The Archbishop of Canterbury, Dr Rowan Williams has welcomed the launch last week of the British Government white paper, ‘building our common future’.
The paper which is a rebranding of the goals and objectives of the department for international development (DFID) commits additional support for the world’s poorest people affected by conflict, climate change and the global economic crisis.
The white paper recognises the ‘unique contribution of faith groups’ in delivering development on the ground, in providing advocacy leadership and in connecting communities in the UK and overseas.
The Archbishop said he welcomes the Labour Government’s ‘clear commitment to engage with the distinctive role of faith groups as they maintain their long-held mandate to provide direct assistance to the world’s poorest, while tackling issues of justice, peace and governance.’
Dr Williams said, ‘the department for international development’s emphasis on fragile states rightly highlights the vital contribution of faith groups in areas affected by conflict. Faith communities, including churches, are often the only viable entities in these conflict situations, continuing to respond to basic needs, when other service providers have left. It is essential that DFID’s focus on security and justice in fragile states will be matched by investment in basic services and economic and social development.’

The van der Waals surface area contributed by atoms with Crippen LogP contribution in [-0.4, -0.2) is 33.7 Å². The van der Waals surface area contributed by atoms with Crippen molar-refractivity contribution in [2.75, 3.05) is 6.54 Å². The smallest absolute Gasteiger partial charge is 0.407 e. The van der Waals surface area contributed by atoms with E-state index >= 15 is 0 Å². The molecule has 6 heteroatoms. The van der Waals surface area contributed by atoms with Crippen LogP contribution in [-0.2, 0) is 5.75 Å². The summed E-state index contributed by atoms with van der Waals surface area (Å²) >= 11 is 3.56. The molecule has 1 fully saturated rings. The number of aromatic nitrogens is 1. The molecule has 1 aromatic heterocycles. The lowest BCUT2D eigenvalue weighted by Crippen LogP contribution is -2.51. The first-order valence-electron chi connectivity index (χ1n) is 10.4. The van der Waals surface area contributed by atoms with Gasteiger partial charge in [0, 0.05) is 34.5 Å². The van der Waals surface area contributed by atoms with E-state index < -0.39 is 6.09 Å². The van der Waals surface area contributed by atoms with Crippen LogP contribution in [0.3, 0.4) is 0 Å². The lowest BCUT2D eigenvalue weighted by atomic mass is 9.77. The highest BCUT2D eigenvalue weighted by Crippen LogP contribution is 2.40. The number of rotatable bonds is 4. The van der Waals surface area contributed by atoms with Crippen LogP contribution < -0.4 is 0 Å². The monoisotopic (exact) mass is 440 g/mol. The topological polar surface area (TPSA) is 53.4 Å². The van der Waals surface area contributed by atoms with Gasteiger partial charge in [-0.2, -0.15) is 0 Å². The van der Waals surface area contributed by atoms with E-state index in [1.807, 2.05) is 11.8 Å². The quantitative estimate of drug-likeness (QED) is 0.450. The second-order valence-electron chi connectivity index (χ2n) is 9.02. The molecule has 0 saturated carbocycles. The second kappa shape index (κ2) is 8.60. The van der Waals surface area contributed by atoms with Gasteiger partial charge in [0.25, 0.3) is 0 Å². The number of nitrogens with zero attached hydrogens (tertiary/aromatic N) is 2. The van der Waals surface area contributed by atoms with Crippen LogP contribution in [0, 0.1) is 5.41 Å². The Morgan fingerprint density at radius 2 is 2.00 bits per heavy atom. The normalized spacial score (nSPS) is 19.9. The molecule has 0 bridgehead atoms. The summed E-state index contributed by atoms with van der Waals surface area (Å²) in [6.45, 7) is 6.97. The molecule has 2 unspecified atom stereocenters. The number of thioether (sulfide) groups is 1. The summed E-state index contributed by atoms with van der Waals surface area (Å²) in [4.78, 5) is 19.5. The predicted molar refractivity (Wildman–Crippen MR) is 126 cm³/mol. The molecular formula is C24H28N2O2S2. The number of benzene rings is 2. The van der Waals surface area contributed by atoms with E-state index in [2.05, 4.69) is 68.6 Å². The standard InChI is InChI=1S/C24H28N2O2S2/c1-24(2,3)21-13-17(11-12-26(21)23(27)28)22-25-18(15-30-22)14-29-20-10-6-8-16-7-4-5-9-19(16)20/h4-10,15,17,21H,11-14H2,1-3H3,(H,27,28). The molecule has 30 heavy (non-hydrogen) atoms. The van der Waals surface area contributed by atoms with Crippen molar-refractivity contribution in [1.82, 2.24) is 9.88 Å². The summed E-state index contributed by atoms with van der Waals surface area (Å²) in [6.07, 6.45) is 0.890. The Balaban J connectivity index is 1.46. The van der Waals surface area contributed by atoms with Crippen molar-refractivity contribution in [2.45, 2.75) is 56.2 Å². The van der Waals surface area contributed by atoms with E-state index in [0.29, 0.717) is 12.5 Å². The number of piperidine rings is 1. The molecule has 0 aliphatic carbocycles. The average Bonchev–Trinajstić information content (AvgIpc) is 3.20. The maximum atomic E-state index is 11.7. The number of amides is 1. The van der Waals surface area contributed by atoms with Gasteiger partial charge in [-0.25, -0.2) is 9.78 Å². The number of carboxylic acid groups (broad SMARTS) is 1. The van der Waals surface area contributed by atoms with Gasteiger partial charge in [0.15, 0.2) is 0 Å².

He said ‘the Government’s commitment to provide additional public finance for climate change work is most encouraging. It is hoped that appropriate provision will be made for community based adaptation and climate resilience projects. Such projects, many undertaken by faith based organisations, enable local communities to develop their own green development pathways and thereby have a voice in decisions that shape their lives’.
In preparation for the white paper, Lambeth Palace, the official residence of the Archbishop convened two inter-faith consultations for DFID and a range of faith communities and faith-based organisations, calling for recognition of the distinctive role of faith groups in international development. The Church of England also made a written submission to the white paper process.
The churches of the Anglican Communion, with 80 million members around the world, have a long track record in relief, development and advocacy on poverty and social justice issues.
The office of the Archbishop notes the white paper’s invitation for new faith partnerships and encouraged by its promise to double support, faith groups will engage with DFID to promote sustainable development that transforms lives out of poverty.